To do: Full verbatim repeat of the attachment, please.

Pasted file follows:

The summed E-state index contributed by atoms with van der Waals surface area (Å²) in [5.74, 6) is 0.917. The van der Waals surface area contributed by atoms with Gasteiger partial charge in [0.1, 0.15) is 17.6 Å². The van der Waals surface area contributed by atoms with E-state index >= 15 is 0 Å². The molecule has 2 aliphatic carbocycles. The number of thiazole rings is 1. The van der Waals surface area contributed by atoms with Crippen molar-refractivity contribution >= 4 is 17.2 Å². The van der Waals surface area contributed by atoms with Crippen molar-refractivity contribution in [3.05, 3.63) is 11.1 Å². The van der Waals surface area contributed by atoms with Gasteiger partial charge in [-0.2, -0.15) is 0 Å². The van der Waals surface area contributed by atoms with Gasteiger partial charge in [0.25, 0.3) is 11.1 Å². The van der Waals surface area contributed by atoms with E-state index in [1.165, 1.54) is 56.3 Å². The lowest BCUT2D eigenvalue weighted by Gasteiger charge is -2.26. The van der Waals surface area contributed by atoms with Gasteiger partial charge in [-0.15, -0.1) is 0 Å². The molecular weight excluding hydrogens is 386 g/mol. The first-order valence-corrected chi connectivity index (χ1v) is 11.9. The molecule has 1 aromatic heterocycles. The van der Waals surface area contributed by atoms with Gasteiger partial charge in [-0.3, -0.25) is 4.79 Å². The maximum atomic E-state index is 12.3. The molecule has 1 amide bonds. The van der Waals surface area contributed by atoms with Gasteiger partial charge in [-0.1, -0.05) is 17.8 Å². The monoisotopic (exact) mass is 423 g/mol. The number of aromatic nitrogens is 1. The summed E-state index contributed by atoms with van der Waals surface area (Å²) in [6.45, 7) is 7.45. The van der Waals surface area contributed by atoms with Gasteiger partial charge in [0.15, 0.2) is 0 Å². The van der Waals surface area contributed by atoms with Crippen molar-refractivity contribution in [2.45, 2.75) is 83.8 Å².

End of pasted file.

The summed E-state index contributed by atoms with van der Waals surface area (Å²) in [5.74, 6) is 0.917. The van der Waals surface area contributed by atoms with Gasteiger partial charge in [0.1, 0.15) is 17.6 Å². The van der Waals surface area contributed by atoms with E-state index >= 15 is 0 Å². The molecule has 2 aliphatic carbocycles. The number of thiazole rings is 1. The van der Waals surface area contributed by atoms with Crippen molar-refractivity contribution >= 4 is 17.2 Å². The van der Waals surface area contributed by atoms with Crippen molar-refractivity contribution in [3.05, 3.63) is 11.1 Å². The van der Waals surface area contributed by atoms with Gasteiger partial charge in [-0.2, -0.15) is 0 Å². The van der Waals surface area contributed by atoms with Gasteiger partial charge in [0.25, 0.3) is 11.1 Å². The van der Waals surface area contributed by atoms with E-state index in [1.165, 1.54) is 56.3 Å². The lowest BCUT2D eigenvalue weighted by Gasteiger charge is -2.26. The van der Waals surface area contributed by atoms with Gasteiger partial charge in [-0.15, -0.1) is 0 Å². The molecular weight excluding hydrogens is 386 g/mol. The first-order valence-corrected chi connectivity index (χ1v) is 11.9. The molecule has 1 aromatic heterocycles. The van der Waals surface area contributed by atoms with Gasteiger partial charge in [-0.3, -0.25) is 4.79 Å². The maximum atomic E-state index is 12.3. The molecule has 1 amide bonds. The van der Waals surface area contributed by atoms with Gasteiger partial charge in [-0.1, -0.05) is 17.8 Å². The monoisotopic (exact) mass is 423 g/mol. The number of aromatic nitrogens is 1. The summed E-state index contributed by atoms with van der Waals surface area (Å²) in [6.45, 7) is 7.45. The van der Waals surface area contributed by atoms with Gasteiger partial charge in [0.15, 0.2) is 0 Å². The van der Waals surface area contributed by atoms with Crippen molar-refractivity contribution in [2.45, 2.75) is 83.8 Å².